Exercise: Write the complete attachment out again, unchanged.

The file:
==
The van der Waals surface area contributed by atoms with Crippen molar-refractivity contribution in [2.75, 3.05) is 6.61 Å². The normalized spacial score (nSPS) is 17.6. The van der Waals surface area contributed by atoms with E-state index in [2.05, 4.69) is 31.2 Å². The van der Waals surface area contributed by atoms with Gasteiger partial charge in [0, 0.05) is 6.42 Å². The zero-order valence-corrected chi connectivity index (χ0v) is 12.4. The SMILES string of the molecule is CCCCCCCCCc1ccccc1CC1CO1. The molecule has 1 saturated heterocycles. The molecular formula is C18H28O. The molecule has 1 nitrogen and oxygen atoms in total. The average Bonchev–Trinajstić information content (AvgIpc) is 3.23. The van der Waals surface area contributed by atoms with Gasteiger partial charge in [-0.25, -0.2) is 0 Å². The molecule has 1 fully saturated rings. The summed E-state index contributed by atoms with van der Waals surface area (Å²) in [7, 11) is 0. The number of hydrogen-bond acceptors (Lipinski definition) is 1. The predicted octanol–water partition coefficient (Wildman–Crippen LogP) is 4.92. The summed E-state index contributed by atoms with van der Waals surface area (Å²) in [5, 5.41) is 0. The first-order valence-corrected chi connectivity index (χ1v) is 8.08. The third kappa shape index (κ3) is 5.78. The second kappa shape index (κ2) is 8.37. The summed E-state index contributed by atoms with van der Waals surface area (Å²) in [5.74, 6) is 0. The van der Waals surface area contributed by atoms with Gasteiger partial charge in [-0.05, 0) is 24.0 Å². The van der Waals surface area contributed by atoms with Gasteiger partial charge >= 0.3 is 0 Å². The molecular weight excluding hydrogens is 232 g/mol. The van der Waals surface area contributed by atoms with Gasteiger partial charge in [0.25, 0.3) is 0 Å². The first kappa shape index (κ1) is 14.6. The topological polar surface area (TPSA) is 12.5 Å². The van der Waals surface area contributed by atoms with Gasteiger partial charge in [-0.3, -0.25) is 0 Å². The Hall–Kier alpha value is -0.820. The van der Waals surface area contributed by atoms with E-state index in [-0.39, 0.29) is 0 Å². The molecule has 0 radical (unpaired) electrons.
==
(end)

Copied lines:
The van der Waals surface area contributed by atoms with Crippen molar-refractivity contribution in [2.75, 3.05) is 6.61 Å². The normalized spacial score (nSPS) is 17.6. The van der Waals surface area contributed by atoms with E-state index in [2.05, 4.69) is 31.2 Å². The van der Waals surface area contributed by atoms with Gasteiger partial charge in [0, 0.05) is 6.42 Å². The zero-order valence-corrected chi connectivity index (χ0v) is 12.4. The SMILES string of the molecule is CCCCCCCCCc1ccccc1CC1CO1. The molecule has 1 saturated heterocycles. The molecular formula is C18H28O. The molecule has 1 nitrogen and oxygen atoms in total. The average Bonchev–Trinajstić information content (AvgIpc) is 3.23. The van der Waals surface area contributed by atoms with Gasteiger partial charge in [-0.25, -0.2) is 0 Å². The molecule has 1 fully saturated rings. The summed E-state index contributed by atoms with van der Waals surface area (Å²) in [7, 11) is 0. The number of hydrogen-bond acceptors (Lipinski definition) is 1. The predicted octanol–water partition coefficient (Wildman–Crippen LogP) is 4.92. The summed E-state index contributed by atoms with van der Waals surface area (Å²) in [5, 5.41) is 0. The first-order valence-corrected chi connectivity index (χ1v) is 8.08. The third kappa shape index (κ3) is 5.78. The second kappa shape index (κ2) is 8.37. The summed E-state index contributed by atoms with van der Waals surface area (Å²) in [5.74, 6) is 0. The van der Waals surface area contributed by atoms with Gasteiger partial charge in [-0.05, 0) is 24.0 Å². The van der Waals surface area contributed by atoms with Gasteiger partial charge >= 0.3 is 0 Å². The molecular weight excluding hydrogens is 232 g/mol. The van der Waals surface area contributed by atoms with Gasteiger partial charge in [0.25, 0.3) is 0 Å². The first kappa shape index (κ1) is 14.6. The topological polar surface area (TPSA) is 12.5 Å². The van der Waals surface area contributed by atoms with Gasteiger partial charge in [-0.3, -0.25) is 0 Å². The Hall–Kier alpha value is -0.820. The van der Waals surface area contributed by atoms with E-state index in [-0.39, 0.29) is 0 Å². The molecule has 0 radical (unpaired) electrons.